Creative Child

How to Turn Your Child’s Challenges into Opportunities

by Deborah Song

Every child has challenges. By and large, however, how that child perceives and deals with those challenges will be influenced by how his parents perceive and deal with those challenges.

When child entrepreneur Max Ash was diagnosed with dyslexia, his mother Jennifer Ash often wondered if his son would lead a horrible life. Would his dyslexia cause problems in the future? Would he be able to get a good job? Then something happened.

He created a mug with a hoop in his art class. It spawned a bunch of copycats, which annoyed Max at first. But for Jennifer, it was a Eureka moment. “Instead of seeing his learning disability as a disability, I realized it also could be looked at as an advantage.”

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People with dyslexia have been known to see things differently (think Albert Einstein). And Jennifer began to consider the possibility that Max’s dyslexia was giving him a unique way of looking at how mugs could be used: not only to drink and eat with but a way to make it acceptable to play with food.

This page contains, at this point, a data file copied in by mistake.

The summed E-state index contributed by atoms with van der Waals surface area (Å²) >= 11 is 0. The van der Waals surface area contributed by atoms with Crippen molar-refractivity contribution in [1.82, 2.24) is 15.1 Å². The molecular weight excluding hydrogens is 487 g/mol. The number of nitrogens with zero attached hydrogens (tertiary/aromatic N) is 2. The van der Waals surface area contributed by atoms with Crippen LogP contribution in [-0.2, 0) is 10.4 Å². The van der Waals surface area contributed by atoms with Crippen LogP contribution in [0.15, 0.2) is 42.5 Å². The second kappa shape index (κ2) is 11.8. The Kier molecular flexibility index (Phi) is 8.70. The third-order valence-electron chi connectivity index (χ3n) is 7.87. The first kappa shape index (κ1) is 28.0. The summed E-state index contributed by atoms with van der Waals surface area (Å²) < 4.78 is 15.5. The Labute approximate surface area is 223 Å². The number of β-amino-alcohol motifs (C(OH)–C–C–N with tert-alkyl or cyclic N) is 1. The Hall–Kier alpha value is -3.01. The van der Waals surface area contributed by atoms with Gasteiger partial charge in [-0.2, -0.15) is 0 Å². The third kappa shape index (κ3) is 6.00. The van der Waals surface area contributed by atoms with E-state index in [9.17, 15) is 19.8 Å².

As a way of supporting Max, his family supported him in starting Max’is Creations, a company that creates a line of sports mugs with hoops. His basketball mug has been inducted into the Basketball Hall of Fame, and his mugs are now being sold at retailers like Nordstrom across the country. When I interviewed Max last year, he had sold more than 40,000 mugs.

When I asked Max how he viewed his dyslexia, he referred me to banner on his school building (Max attends a special school for children with learning disabilities): “Children with dyslexia see the world differently. Isn’t the world lucky they do?"

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